Sanctions imposed on Tuesday by the US Department of the Treasury’s Office of Foreign Assets Control on a prominent Lebanese economist have further exposed the extent to which Hezbollah has entrenched itself in the country’s financial and political system.
The new measures have also put Lebanon's central bank under further scrutiny.
Here's what you need to know.
Who is Hassan Moukalled?
Hassan Moukalled is at “the centre” of a network that “plays a key role in enabling Hezbollah to continue to exploit and exacerbate Lebanon’s economic crisis”, according to the US Treasury.
The department announced sanctions on economist Mr Moukalled and his business, as well as his sons Rayyan and Rani, for enabling financial activities “in support of Hezbollah”.
The elder Mr Moukalled frequently appears on Lebanese television as an economy commentator. He is also the owner of a large money service business, CTEX — licensed by Lebanon’s central bank — which the US Treasury has referred to as a financial front company established on behalf of Hezbollah.
The US Treasury accuses Mr Moukalled of engaging in financial engineering for Hezbollah in support of the Iran-backed party’s interests “at the expense of the Lebanese people and economy”, according to Under Secretary of the Treasury for Terrorism and Financial Intelligence Brian Nelson.
What are the implications of the sanctions?
The wording of the US Treasury statement is reminiscent of the criticism lobbed at Banque du Liban Governor Riad Salameh, who is under domestic and international investigation for money laundering and embezzlement, among other financial crimes.
The central bank governor has been accused of financially engineering a scheme which for decades propped up the country's economy before a liquidity shortage caused it to come crashing down in 2019 — causing what the World Bank has called one of the worst economic crises in modern history.
The central bank is mentioned several times in the US Treasury statement announcing sanctions on Mr Moukalled and his sons. It also highlights Mr Moukalled’s role as an intermediary between Hezbollah and the central bank and emphasises the bank’s licensing of his money exchange company.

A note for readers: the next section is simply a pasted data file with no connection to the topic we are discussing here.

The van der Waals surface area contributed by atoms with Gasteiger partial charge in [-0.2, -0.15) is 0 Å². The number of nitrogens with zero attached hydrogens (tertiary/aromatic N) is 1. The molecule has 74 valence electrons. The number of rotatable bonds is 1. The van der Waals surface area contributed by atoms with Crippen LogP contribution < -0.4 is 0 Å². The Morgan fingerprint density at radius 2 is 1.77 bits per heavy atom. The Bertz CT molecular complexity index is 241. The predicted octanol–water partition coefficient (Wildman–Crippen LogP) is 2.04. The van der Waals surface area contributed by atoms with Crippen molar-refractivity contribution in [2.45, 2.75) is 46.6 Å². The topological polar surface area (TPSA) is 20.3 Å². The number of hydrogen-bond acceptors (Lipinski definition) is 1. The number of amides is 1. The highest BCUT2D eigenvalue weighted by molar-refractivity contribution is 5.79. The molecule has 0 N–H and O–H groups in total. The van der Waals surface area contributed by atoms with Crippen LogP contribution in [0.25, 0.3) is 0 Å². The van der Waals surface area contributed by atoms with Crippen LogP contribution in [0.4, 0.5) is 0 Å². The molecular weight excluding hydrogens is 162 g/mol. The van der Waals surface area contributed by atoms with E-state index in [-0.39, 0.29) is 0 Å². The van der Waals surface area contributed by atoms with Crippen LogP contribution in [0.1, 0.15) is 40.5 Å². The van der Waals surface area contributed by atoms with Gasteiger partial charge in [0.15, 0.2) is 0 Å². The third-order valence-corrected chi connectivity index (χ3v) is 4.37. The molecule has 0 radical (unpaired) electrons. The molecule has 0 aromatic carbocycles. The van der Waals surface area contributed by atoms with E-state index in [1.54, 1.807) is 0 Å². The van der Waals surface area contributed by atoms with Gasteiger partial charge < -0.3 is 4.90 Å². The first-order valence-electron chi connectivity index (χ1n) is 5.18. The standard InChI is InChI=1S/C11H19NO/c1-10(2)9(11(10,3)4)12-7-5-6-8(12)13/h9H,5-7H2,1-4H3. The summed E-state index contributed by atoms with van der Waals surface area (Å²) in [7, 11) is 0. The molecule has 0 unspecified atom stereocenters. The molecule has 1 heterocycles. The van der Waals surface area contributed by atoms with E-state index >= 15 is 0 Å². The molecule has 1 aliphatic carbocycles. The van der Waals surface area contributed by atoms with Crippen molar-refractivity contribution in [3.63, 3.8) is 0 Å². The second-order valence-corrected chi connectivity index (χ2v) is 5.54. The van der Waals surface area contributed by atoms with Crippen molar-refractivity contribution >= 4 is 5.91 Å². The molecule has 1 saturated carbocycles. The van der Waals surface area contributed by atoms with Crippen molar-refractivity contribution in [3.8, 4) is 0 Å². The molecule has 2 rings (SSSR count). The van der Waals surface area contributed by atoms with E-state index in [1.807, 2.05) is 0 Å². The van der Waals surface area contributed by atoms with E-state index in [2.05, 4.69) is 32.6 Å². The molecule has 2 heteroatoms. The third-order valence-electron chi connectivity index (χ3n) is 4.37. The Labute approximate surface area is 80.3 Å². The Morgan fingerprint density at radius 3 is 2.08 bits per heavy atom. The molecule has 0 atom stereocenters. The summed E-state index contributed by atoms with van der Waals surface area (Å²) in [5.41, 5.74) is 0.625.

Within a year of licensing CTEX, “the company had obtained significant market share within Lebanon’s currency transfer sector and was reportedly collecting millions of US dollars for the central bank of Lebanon,” the US Treasury statement said. It added that the company was simultaneously providing money to Hezbollah institutions.
Experts say the US Treasury’s calling out of the central bank’s role in profiting from CTEX operations is a warning to Mr Salameh that he will no longer be shielded by political cover.
Karim Bitar, a professor of international relations at the University of Saint Joseph in Beirut, said it is no coincidence the US Treasury chose that phrasing while announcing the sanctions on Mr Moukalled and his sons.
“They used it to send a message to both Hezbollah and the central bank,” he told The National.
“Before, whenever he faced accusations of embezzlement, money laundering, mismanagement and creating a Ponzi scheme, Riad Salameh would always present himself as a victim of a conspiracy orchestrated by Hezbollah and its allies.”
Mr Salameh’s defence strategy of claiming to be a scapegoat “because he resisted Hezbollah’s attempts at controlling the banking system” has been undermined by the issuance of the sanctions, which confirm the central bank’s involvement in enriching the party, Mr Bitar said.
“He can no longer claim he’s being scapegoated as a result of not kowtowing to Hezbollah’s desires.”
Still, according to Mr Bitar, it is unlikely that the central bank’s proximity to CTEX will result in sanctions against the financial institution or its head.
Will the sanctions hurt Hezbollah?
The Iran-backed paramilitary group has been designated as a terrorist organisation by the US and a number of western countries. But Hezbollah is also a political party that represents Lebanon’s Shiite Muslims and is allied with a number of Lebanon’s political parties.
It operates within Lebanon’s economy by finding loopholes to circumvent international sanctions — such as using money transfer businesses like CTEX.
“Hezbollah has a foot in the traditional economic banking system,” Mr Bitar said, “and it also has most of their money outside the system in their own underground parallel economy.”
It also has its own financial institutions, such as Qard El Hassan — a loan institution sanctioned by the US and which Ofac maintains is used by Hezbollah as a cover for its financial activities.
The group has so far managed to continue operations unabated despite US sanctions on a number of affiliated institutions and people.
In December, the US Treasury sanctioned two accountants and two companies in Lebanon for providing Hezbollah with financial services.